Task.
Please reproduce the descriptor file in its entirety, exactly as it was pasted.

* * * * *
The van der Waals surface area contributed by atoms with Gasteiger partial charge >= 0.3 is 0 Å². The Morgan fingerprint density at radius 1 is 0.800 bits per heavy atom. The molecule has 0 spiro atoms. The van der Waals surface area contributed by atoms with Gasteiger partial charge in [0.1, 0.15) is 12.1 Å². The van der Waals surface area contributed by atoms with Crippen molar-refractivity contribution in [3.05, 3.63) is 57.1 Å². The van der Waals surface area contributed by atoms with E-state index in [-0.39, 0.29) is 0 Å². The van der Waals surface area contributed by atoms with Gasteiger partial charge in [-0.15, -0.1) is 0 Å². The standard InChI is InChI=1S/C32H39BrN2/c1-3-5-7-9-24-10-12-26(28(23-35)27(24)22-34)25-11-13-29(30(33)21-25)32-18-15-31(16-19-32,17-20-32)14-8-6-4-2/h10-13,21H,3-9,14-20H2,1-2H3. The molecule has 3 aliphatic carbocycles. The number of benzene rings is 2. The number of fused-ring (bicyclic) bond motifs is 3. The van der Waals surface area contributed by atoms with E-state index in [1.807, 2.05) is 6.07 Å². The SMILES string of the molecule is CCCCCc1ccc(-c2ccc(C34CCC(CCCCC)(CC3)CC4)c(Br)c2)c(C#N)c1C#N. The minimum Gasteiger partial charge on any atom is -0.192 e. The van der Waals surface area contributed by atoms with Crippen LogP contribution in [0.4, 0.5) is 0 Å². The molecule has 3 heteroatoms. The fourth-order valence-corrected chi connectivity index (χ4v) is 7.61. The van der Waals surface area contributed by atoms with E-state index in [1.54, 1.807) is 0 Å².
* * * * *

The van der Waals surface area contributed by atoms with Gasteiger partial charge >= 0.3 is 0 Å². The Morgan fingerprint density at radius 1 is 0.800 bits per heavy atom. The molecule has 0 spiro atoms. The van der Waals surface area contributed by atoms with Gasteiger partial charge in [0.1, 0.15) is 12.1 Å². The van der Waals surface area contributed by atoms with Crippen molar-refractivity contribution in [3.05, 3.63) is 57.1 Å². The van der Waals surface area contributed by atoms with E-state index in [-0.39, 0.29) is 0 Å². The van der Waals surface area contributed by atoms with Gasteiger partial charge in [-0.15, -0.1) is 0 Å². The standard InChI is InChI=1S/C32H39BrN2/c1-3-5-7-9-24-10-12-26(28(23-35)27(24)22-34)25-11-13-29(30(33)21-25)32-18-15-31(16-19-32,17-20-32)14-8-6-4-2/h10-13,21H,3-9,14-20H2,1-2H3. The molecule has 3 aliphatic carbocycles. The number of benzene rings is 2. The number of fused-ring (bicyclic) bond motifs is 3. The van der Waals surface area contributed by atoms with E-state index in [1.807, 2.05) is 6.07 Å². The SMILES string of the molecule is CCCCCc1ccc(-c2ccc(C34CCC(CCCCC)(CC3)CC4)c(Br)c2)c(C#N)c1C#N. The minimum Gasteiger partial charge on any atom is -0.192 e. The van der Waals surface area contributed by atoms with Crippen LogP contribution in [0.4, 0.5) is 0 Å². The molecule has 3 heteroatoms. The fourth-order valence-corrected chi connectivity index (χ4v) is 7.61. The van der Waals surface area contributed by atoms with E-state index in [1.54, 1.807) is 0 Å².